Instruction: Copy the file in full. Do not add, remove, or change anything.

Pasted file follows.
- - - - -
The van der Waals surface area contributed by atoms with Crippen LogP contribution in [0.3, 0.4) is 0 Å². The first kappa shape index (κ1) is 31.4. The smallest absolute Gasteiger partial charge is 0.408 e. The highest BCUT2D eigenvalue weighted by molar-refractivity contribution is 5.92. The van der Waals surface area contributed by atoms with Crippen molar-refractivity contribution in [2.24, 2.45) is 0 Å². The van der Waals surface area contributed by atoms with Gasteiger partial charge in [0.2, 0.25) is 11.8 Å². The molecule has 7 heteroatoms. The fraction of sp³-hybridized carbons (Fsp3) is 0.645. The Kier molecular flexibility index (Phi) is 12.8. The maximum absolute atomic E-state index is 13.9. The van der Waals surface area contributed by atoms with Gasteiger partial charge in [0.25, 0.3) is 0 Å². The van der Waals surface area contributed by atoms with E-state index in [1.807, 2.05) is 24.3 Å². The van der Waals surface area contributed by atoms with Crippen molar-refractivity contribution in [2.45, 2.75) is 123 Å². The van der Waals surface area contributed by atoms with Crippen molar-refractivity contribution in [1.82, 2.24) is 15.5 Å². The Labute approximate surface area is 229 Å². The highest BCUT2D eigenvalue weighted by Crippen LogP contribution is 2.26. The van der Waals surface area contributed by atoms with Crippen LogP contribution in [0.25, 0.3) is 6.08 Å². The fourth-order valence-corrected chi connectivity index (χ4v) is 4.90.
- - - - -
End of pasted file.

The van der Waals surface area contributed by atoms with Crippen LogP contribution in [0.3, 0.4) is 0 Å². The first kappa shape index (κ1) is 31.4. The smallest absolute Gasteiger partial charge is 0.408 e. The highest BCUT2D eigenvalue weighted by molar-refractivity contribution is 5.92. The van der Waals surface area contributed by atoms with Crippen molar-refractivity contribution in [2.24, 2.45) is 0 Å². The van der Waals surface area contributed by atoms with Gasteiger partial charge in [0.2, 0.25) is 11.8 Å². The molecule has 7 heteroatoms. The fraction of sp³-hybridized carbons (Fsp3) is 0.645. The Kier molecular flexibility index (Phi) is 12.8. The maximum absolute atomic E-state index is 13.9. The van der Waals surface area contributed by atoms with Gasteiger partial charge in [0.25, 0.3) is 0 Å². The van der Waals surface area contributed by atoms with E-state index in [1.807, 2.05) is 24.3 Å². The van der Waals surface area contributed by atoms with Crippen molar-refractivity contribution in [2.45, 2.75) is 123 Å². The van der Waals surface area contributed by atoms with Crippen molar-refractivity contribution in [1.82, 2.24) is 15.5 Å². The Labute approximate surface area is 229 Å². The highest BCUT2D eigenvalue weighted by Crippen LogP contribution is 2.26. The van der Waals surface area contributed by atoms with Crippen LogP contribution in [0.25, 0.3) is 6.08 Å². The fourth-order valence-corrected chi connectivity index (χ4v) is 4.90.